Vehicle Parameter Identification and its Use in Control for Safe Path Following
- Author(s): HONG, SANGHYUN
- Advisor(s): Hedrick, John Karl
- et al.
This thesis develops vehicle parameter identification algorithms, and applies identified parameters to a controller designed for safe path following.
A tire-road friction coefficient is estimated using an in-tire accelerometer to measure acceleration signals directly from the tires.
The proposed algorithm first determines a tire-road contact patch with a radial acceleration profile.
The estimation algorithm is based on tire lateral deflections obtained from lateral acceleration measurements only inside the contact patch.
A new model is derived for the lateral deflection profiles, which provides robustness to orientation-variation of the accelerometer body frame during tire rotation.
A novel algorithm is developed to identify three inertial parameters: sprung mass, yaw moment of inertia, and longitudinal position of the center of gravity.
A correlation of inertial parameters is derived and is used for the identification algorithm.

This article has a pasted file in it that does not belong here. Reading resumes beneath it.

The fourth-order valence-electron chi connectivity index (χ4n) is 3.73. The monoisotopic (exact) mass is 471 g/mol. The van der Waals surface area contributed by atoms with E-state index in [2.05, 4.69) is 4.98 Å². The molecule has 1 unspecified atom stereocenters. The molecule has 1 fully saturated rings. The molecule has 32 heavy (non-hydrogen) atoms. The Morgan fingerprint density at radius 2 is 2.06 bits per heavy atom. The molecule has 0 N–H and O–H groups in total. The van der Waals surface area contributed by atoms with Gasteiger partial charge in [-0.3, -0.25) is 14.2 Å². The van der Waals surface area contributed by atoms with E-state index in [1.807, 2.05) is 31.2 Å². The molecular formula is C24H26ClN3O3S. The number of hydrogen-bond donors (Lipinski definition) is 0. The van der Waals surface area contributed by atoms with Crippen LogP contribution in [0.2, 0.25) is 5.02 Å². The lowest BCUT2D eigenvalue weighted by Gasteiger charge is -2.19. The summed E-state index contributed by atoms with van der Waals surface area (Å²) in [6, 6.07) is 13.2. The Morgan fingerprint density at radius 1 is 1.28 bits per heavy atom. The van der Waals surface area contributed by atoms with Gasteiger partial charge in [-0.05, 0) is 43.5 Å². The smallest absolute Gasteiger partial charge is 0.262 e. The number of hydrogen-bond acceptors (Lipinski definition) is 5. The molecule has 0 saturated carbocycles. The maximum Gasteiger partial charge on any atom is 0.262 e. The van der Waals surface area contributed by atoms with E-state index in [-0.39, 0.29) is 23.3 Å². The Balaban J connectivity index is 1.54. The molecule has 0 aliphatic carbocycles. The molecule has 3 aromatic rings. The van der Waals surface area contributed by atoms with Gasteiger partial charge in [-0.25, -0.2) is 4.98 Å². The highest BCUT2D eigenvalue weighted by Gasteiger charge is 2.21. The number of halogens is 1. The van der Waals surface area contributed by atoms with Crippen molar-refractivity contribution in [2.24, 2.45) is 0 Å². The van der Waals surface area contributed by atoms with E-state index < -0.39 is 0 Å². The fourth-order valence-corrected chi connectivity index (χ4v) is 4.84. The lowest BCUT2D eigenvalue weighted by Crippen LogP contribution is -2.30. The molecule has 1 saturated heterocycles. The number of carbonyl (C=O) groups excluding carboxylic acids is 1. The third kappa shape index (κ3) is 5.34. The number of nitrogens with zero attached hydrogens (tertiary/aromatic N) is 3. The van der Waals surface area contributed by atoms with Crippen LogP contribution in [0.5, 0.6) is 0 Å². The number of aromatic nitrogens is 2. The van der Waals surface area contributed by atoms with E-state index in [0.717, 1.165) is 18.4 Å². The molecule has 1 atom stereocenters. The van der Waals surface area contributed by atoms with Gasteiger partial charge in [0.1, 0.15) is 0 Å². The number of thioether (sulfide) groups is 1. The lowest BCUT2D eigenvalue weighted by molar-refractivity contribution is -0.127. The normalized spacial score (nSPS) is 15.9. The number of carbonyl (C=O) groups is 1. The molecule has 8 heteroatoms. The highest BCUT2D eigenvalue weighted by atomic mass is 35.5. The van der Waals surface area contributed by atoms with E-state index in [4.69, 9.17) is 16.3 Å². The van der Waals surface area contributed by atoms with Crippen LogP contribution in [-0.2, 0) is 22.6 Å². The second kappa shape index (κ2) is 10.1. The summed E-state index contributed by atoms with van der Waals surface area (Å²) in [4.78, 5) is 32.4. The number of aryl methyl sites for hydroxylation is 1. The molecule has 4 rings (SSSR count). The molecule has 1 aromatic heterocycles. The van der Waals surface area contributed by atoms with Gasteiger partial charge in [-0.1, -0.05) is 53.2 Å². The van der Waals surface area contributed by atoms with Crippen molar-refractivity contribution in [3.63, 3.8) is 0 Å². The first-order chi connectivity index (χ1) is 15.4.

Inertial parameters and vehicle states are simultaneously estimated with a dual unscented Kalman filter based on a nonlinear vehicle model.
In order to activate and de-activate different modes of the proposed
algorithm, a local observability analysis is performed with the nonlinear vehicle model.
The performance and robustness of the proposed approach are demonstrated with extensive CarSim simulations and experimental tests on a flat road with a constant tire-road friction coefficient.
Following a curved road can be dangerous if autonomous vehicles do not take roll motion into consideration.
A control algorithm is designed to prevent a dangerous vehicle state induced by roll motion while following a curved road.
Roll motion is suppressed throughout cornering with model predictive control.
A four-wheel nonlinear vehicle model with roll dynamics and a tire brush model are utilized for the prediction of the vehicle state.
An optimal balance in the trade-off between vehicle speed and
roll motion is achieved with full braking as a control actuator.
Identified vehicle inertial parameters are incorporated into the designed controller.
CarSim simulations illustrate the performance of the proposed controller and the effect of the vehicle parameter estimator.